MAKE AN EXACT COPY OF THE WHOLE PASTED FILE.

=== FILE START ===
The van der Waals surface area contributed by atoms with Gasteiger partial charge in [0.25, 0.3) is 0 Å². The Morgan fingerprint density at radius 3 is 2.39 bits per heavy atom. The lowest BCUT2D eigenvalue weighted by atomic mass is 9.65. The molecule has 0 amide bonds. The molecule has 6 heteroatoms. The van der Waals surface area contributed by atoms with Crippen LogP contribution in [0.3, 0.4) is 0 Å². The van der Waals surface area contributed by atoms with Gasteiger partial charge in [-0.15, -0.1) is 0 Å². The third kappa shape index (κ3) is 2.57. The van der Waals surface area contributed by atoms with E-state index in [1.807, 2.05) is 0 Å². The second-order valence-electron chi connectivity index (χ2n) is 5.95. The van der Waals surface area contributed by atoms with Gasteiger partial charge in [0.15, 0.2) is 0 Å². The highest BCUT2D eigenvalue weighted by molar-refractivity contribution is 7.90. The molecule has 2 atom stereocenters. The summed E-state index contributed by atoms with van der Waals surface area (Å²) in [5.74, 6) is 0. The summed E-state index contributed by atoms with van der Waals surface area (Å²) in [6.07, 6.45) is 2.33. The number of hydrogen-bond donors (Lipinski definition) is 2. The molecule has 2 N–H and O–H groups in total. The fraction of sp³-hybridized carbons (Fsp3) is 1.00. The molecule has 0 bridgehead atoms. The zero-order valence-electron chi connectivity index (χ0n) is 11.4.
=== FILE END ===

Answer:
The van der Waals surface area contributed by atoms with Gasteiger partial charge in [0.25, 0.3) is 0 Å². The Morgan fingerprint density at radius 3 is 2.39 bits per heavy atom. The lowest BCUT2D eigenvalue weighted by atomic mass is 9.65. The molecule has 0 amide bonds. The molecule has 6 heteroatoms. The van der Waals surface area contributed by atoms with Crippen LogP contribution in [0.3, 0.4) is 0 Å². The van der Waals surface area contributed by atoms with Gasteiger partial charge in [-0.15, -0.1) is 0 Å². The third kappa shape index (κ3) is 2.57. The van der Waals surface area contributed by atoms with E-state index in [1.807, 2.05) is 0 Å². The second-order valence-electron chi connectivity index (χ2n) is 5.95. The van der Waals surface area contributed by atoms with Gasteiger partial charge in [0.15, 0.2) is 0 Å². The highest BCUT2D eigenvalue weighted by molar-refractivity contribution is 7.90. The molecule has 2 atom stereocenters. The summed E-state index contributed by atoms with van der Waals surface area (Å²) in [5.74, 6) is 0. The summed E-state index contributed by atoms with van der Waals surface area (Å²) in [6.07, 6.45) is 2.33. The number of hydrogen-bond donors (Lipinski definition) is 2. The molecule has 2 N–H and O–H groups in total. The fraction of sp³-hybridized carbons (Fsp3) is 1.00. The molecule has 0 bridgehead atoms. The zero-order valence-electron chi connectivity index (χ0n) is 11.4.